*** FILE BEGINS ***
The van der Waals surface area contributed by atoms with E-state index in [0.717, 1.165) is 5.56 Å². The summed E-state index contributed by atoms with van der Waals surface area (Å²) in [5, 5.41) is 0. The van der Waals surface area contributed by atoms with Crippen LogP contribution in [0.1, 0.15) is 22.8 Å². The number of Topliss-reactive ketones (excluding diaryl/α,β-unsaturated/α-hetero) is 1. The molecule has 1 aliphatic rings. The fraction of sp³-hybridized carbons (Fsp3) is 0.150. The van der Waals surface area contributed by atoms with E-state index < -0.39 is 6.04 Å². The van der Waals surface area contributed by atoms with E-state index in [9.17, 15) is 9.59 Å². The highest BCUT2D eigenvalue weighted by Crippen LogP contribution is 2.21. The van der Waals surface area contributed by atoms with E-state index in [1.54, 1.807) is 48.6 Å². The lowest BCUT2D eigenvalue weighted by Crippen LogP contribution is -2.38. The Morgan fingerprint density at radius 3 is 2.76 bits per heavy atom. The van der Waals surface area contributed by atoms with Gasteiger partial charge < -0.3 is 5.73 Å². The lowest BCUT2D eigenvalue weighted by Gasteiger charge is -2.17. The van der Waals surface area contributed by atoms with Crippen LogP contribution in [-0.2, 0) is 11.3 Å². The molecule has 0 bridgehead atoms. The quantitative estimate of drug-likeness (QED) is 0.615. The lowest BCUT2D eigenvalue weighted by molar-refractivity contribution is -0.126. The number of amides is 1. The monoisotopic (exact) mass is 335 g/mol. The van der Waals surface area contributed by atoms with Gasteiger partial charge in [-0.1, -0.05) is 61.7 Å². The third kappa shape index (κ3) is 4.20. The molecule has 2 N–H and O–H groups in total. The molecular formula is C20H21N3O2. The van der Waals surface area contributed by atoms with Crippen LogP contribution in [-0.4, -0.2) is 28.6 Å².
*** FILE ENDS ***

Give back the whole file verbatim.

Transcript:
The van der Waals surface area contributed by atoms with E-state index in [0.717, 1.165) is 5.56 Å². The summed E-state index contributed by atoms with van der Waals surface area (Å²) in [5, 5.41) is 0. The van der Waals surface area contributed by atoms with Crippen LogP contribution in [0.1, 0.15) is 22.8 Å². The number of Topliss-reactive ketones (excluding diaryl/α,β-unsaturated/α-hetero) is 1. The molecule has 1 aliphatic rings. The fraction of sp³-hybridized carbons (Fsp3) is 0.150. The van der Waals surface area contributed by atoms with E-state index < -0.39 is 6.04 Å². The van der Waals surface area contributed by atoms with E-state index in [9.17, 15) is 9.59 Å². The highest BCUT2D eigenvalue weighted by Crippen LogP contribution is 2.21. The van der Waals surface area contributed by atoms with E-state index in [1.54, 1.807) is 48.6 Å². The lowest BCUT2D eigenvalue weighted by Crippen LogP contribution is -2.38. The Morgan fingerprint density at radius 3 is 2.76 bits per heavy atom. The van der Waals surface area contributed by atoms with Gasteiger partial charge < -0.3 is 5.73 Å². The lowest BCUT2D eigenvalue weighted by Gasteiger charge is -2.17. The van der Waals surface area contributed by atoms with Crippen LogP contribution in [-0.2, 0) is 11.3 Å². The molecule has 0 bridgehead atoms. The quantitative estimate of drug-likeness (QED) is 0.615. The lowest BCUT2D eigenvalue weighted by molar-refractivity contribution is -0.126. The number of amides is 1. The monoisotopic (exact) mass is 335 g/mol. The van der Waals surface area contributed by atoms with Gasteiger partial charge in [-0.1, -0.05) is 61.7 Å². The third kappa shape index (κ3) is 4.20. The molecule has 2 N–H and O–H groups in total. The molecular formula is C20H21N3O2. The van der Waals surface area contributed by atoms with Crippen LogP contribution in [-0.4, -0.2) is 28.6 Å².